One district’s drive to teach competencies means eliminating age-based classrooms.

by  for the Hechinger Report, July 30, 2018

On windswept fields outside Fargo, North Dakota, a bold experiment in education has begun. In a lone building flanked by farmland, the Northern Cass School District is heading into year two of a three-year journey to abolish grade levels. By the fall of 2020, all Northern Cass students will plot their own academic courses to high school graduation, while sticking with same-age peers for things like gym class and field trips.

The goal is to stop tethering teaching to “seat time” — where students are grouped by age and taught at a uniform, semester pace — and instead adopt competency-based education, in which students progress through skills and concepts by demonstrating proficiency.

That alone isn’t unusual; a majority of states now allow competency-based pilot programs, and many schools have fully implemented the approach. What makes Northern Cass notable is that very few mainstream schools, let alone districts, have set out to topple grade levels.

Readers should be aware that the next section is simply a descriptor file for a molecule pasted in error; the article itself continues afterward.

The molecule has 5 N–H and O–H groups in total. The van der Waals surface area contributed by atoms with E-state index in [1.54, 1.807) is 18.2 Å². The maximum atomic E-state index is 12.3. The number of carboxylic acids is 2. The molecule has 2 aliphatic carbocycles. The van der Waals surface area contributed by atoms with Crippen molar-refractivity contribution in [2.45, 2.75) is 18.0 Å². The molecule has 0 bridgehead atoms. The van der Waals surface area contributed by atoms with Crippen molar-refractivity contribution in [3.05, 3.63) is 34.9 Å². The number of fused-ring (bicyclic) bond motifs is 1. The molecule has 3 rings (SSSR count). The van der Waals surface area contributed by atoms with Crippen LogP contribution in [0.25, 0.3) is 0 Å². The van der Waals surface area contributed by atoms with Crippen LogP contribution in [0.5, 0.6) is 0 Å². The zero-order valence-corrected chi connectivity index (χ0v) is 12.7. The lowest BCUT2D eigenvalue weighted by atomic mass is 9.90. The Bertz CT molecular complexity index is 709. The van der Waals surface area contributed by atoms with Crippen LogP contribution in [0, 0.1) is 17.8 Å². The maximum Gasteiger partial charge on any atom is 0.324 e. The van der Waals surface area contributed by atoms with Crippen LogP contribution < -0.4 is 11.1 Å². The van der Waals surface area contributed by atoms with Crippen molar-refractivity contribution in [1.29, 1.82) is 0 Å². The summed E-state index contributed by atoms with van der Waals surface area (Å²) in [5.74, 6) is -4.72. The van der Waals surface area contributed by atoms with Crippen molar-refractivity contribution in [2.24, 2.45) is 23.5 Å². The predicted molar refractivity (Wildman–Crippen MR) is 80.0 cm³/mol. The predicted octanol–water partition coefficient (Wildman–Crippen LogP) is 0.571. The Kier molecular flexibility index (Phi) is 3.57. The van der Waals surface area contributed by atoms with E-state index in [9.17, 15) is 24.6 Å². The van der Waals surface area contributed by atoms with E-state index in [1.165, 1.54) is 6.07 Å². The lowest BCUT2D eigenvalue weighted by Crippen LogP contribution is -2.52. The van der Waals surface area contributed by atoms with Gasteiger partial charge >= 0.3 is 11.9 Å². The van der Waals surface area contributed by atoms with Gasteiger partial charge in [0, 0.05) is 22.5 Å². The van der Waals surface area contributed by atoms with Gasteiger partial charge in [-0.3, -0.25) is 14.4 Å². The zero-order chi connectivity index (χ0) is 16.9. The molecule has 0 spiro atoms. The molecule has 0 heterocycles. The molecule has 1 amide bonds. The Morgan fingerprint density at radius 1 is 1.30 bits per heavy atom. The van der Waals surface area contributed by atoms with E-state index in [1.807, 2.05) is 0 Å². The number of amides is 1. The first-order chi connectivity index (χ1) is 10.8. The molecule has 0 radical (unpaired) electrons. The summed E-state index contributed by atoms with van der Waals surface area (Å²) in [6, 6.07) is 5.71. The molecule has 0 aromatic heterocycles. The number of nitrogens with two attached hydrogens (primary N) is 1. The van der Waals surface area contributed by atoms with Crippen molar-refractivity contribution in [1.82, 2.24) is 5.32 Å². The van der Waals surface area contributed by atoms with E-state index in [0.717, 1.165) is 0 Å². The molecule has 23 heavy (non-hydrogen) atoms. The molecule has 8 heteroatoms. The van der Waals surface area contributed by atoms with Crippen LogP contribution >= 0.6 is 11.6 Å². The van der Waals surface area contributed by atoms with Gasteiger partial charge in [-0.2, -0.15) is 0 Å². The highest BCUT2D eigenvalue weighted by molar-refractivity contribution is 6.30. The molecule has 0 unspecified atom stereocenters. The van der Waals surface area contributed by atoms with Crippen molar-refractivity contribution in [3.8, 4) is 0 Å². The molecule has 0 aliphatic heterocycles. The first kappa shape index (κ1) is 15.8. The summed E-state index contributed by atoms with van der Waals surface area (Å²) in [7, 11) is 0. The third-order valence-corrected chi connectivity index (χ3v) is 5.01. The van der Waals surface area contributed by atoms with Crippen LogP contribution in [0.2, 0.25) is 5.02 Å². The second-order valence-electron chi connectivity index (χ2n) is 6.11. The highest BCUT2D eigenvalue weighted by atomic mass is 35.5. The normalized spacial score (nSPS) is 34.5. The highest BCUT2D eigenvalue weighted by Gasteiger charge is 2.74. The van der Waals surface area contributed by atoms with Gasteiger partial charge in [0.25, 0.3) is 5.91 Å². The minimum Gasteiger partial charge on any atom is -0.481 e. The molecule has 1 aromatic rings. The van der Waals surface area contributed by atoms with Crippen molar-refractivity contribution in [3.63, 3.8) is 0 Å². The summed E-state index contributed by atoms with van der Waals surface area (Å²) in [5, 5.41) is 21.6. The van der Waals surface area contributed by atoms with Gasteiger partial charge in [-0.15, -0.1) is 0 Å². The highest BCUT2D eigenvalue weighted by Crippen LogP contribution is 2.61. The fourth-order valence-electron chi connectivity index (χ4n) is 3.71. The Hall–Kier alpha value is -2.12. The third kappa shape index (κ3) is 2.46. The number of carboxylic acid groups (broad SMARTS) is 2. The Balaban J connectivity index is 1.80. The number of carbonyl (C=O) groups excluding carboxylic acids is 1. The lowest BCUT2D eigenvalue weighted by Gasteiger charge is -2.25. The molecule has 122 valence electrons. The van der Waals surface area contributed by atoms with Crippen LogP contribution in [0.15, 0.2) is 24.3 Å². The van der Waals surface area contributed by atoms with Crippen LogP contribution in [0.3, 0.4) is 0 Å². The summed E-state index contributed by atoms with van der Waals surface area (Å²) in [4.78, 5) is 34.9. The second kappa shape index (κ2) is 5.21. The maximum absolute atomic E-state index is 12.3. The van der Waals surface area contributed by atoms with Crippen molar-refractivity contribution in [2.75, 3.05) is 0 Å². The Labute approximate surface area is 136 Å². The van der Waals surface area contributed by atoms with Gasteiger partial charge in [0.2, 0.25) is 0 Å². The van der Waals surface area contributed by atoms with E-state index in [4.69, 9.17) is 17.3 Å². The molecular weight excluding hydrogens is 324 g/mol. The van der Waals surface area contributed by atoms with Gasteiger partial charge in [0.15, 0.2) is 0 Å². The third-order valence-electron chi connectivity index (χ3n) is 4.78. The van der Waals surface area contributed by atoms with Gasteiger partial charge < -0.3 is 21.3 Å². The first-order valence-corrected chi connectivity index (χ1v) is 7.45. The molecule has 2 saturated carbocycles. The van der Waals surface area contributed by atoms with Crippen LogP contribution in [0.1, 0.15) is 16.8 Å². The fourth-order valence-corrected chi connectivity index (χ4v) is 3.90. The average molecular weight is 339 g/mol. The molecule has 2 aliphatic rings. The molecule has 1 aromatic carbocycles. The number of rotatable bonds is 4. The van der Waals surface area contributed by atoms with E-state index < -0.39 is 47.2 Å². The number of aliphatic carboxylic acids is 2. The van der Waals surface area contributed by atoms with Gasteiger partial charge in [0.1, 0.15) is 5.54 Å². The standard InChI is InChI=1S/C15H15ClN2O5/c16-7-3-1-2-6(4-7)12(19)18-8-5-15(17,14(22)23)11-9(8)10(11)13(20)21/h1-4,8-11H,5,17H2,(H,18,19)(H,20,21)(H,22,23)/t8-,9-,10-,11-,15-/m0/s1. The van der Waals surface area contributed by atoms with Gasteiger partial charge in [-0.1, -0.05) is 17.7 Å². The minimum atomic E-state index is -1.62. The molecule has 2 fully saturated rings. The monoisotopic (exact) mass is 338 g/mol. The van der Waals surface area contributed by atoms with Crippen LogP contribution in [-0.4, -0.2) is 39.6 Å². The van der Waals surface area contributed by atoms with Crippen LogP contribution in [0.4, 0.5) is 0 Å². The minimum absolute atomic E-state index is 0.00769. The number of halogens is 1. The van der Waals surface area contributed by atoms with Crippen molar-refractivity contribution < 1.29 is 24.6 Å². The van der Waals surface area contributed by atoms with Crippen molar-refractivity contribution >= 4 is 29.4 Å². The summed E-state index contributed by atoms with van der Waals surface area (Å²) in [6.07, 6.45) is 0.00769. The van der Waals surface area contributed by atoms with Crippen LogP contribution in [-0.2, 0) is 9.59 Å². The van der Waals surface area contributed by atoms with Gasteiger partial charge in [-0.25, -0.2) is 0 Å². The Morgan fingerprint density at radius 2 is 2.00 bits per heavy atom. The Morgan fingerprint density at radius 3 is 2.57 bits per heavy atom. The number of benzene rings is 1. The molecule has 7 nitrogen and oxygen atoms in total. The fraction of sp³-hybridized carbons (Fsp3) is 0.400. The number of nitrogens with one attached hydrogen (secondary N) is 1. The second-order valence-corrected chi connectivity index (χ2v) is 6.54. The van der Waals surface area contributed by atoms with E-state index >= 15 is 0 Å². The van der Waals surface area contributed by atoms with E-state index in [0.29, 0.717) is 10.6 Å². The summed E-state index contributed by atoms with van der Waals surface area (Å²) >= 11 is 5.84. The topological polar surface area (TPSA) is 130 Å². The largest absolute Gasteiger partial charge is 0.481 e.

But as the movement against seat-time learning grows, more schools nationwide will be grappling with grade levels, deciding whether to keep them or to hack through thickets of political, logistical and cultural barriers to uproot them.

Some school leaders insist that competency-based education can survive and even thrive within grade levels, or a modified version of them.  Others, however, echo Northern Cass superintendent, Cory Steiner.

“We can’t keep structures that would allow us to fall back into a more traditional system,” said Steiner. “If we’re going to do this, we’re going to have to manage without grade levels.”


This story about competency-based education was produced by The Hechinger Report, a nonprofit, independent news organization focused on inequality and innovation in education.